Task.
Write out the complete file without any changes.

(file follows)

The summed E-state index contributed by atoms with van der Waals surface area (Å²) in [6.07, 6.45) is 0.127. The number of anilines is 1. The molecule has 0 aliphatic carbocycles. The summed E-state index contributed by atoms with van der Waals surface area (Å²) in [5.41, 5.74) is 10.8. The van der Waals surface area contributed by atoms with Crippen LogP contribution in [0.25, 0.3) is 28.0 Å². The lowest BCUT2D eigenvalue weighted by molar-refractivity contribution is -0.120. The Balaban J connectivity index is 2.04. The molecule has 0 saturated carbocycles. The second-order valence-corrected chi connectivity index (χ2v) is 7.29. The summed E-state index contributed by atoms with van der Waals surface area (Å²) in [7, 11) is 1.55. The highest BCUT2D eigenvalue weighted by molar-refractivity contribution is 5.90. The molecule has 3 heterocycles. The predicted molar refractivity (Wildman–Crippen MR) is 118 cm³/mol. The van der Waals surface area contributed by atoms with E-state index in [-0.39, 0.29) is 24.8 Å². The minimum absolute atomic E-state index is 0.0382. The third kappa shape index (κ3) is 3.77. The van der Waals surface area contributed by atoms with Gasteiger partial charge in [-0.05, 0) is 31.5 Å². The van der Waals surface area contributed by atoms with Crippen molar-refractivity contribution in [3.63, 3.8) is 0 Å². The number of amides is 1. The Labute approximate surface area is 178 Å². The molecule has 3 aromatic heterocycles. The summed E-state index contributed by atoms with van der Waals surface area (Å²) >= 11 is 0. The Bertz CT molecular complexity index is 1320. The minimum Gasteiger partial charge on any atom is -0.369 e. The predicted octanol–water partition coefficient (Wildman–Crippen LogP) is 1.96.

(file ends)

The summed E-state index contributed by atoms with van der Waals surface area (Å²) in [6.07, 6.45) is 0.127. The number of anilines is 1. The molecule has 0 aliphatic carbocycles. The summed E-state index contributed by atoms with van der Waals surface area (Å²) in [5.41, 5.74) is 10.8. The van der Waals surface area contributed by atoms with Crippen LogP contribution in [0.25, 0.3) is 28.0 Å². The lowest BCUT2D eigenvalue weighted by molar-refractivity contribution is -0.120. The Balaban J connectivity index is 2.04. The molecule has 0 saturated carbocycles. The second-order valence-corrected chi connectivity index (χ2v) is 7.29. The summed E-state index contributed by atoms with van der Waals surface area (Å²) in [7, 11) is 1.55. The highest BCUT2D eigenvalue weighted by molar-refractivity contribution is 5.90. The molecule has 3 heterocycles. The predicted molar refractivity (Wildman–Crippen MR) is 118 cm³/mol. The van der Waals surface area contributed by atoms with E-state index in [-0.39, 0.29) is 24.8 Å². The minimum absolute atomic E-state index is 0.0382. The third kappa shape index (κ3) is 3.77. The van der Waals surface area contributed by atoms with Gasteiger partial charge in [-0.05, 0) is 31.5 Å². The van der Waals surface area contributed by atoms with Crippen molar-refractivity contribution in [3.63, 3.8) is 0 Å². The number of amides is 1. The Labute approximate surface area is 178 Å². The molecule has 3 aromatic heterocycles. The summed E-state index contributed by atoms with van der Waals surface area (Å²) >= 11 is 0. The Bertz CT molecular complexity index is 1320. The minimum Gasteiger partial charge on any atom is -0.369 e. The predicted octanol–water partition coefficient (Wildman–Crippen LogP) is 1.96.